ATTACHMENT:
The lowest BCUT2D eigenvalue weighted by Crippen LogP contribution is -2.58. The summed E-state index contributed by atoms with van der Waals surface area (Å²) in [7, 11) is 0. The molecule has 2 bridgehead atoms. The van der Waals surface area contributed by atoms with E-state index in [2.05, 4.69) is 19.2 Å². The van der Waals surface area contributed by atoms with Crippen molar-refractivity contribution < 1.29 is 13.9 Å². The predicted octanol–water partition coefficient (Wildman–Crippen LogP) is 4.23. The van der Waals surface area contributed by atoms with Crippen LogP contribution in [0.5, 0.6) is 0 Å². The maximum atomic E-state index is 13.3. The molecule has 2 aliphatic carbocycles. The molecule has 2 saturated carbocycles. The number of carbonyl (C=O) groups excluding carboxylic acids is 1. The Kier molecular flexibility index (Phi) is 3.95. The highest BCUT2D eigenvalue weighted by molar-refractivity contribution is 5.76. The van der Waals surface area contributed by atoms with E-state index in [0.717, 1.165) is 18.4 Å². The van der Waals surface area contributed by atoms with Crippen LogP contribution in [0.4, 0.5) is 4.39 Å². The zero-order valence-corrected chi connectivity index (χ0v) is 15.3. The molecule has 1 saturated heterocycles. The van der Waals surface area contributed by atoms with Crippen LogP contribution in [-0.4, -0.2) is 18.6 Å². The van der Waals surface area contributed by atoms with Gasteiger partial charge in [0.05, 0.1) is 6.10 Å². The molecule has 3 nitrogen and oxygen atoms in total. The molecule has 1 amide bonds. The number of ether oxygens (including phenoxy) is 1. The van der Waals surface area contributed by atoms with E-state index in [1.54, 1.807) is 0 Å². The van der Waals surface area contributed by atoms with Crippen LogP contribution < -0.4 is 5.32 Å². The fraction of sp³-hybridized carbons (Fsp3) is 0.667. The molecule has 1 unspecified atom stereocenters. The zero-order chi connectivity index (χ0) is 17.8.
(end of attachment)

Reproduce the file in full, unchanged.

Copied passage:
The lowest BCUT2D eigenvalue weighted by Crippen LogP contribution is -2.58. The summed E-state index contributed by atoms with van der Waals surface area (Å²) in [7, 11) is 0. The molecule has 2 bridgehead atoms. The van der Waals surface area contributed by atoms with E-state index in [2.05, 4.69) is 19.2 Å². The van der Waals surface area contributed by atoms with Crippen molar-refractivity contribution < 1.29 is 13.9 Å². The predicted octanol–water partition coefficient (Wildman–Crippen LogP) is 4.23. The van der Waals surface area contributed by atoms with Crippen LogP contribution in [0.5, 0.6) is 0 Å². The maximum atomic E-state index is 13.3. The molecule has 2 aliphatic carbocycles. The molecule has 2 saturated carbocycles. The number of carbonyl (C=O) groups excluding carboxylic acids is 1. The Kier molecular flexibility index (Phi) is 3.95. The highest BCUT2D eigenvalue weighted by molar-refractivity contribution is 5.76. The van der Waals surface area contributed by atoms with E-state index in [0.717, 1.165) is 18.4 Å². The van der Waals surface area contributed by atoms with Crippen LogP contribution in [0.4, 0.5) is 4.39 Å². The zero-order valence-corrected chi connectivity index (χ0v) is 15.3. The molecule has 1 saturated heterocycles. The van der Waals surface area contributed by atoms with Crippen LogP contribution in [-0.4, -0.2) is 18.6 Å². The van der Waals surface area contributed by atoms with Gasteiger partial charge in [0.05, 0.1) is 6.10 Å². The molecule has 3 nitrogen and oxygen atoms in total. The molecule has 1 amide bonds. The number of ether oxygens (including phenoxy) is 1. The van der Waals surface area contributed by atoms with E-state index in [1.54, 1.807) is 0 Å². The van der Waals surface area contributed by atoms with Crippen LogP contribution < -0.4 is 5.32 Å². The fraction of sp³-hybridized carbons (Fsp3) is 0.667. The molecule has 1 unspecified atom stereocenters. The zero-order chi connectivity index (χ0) is 17.8.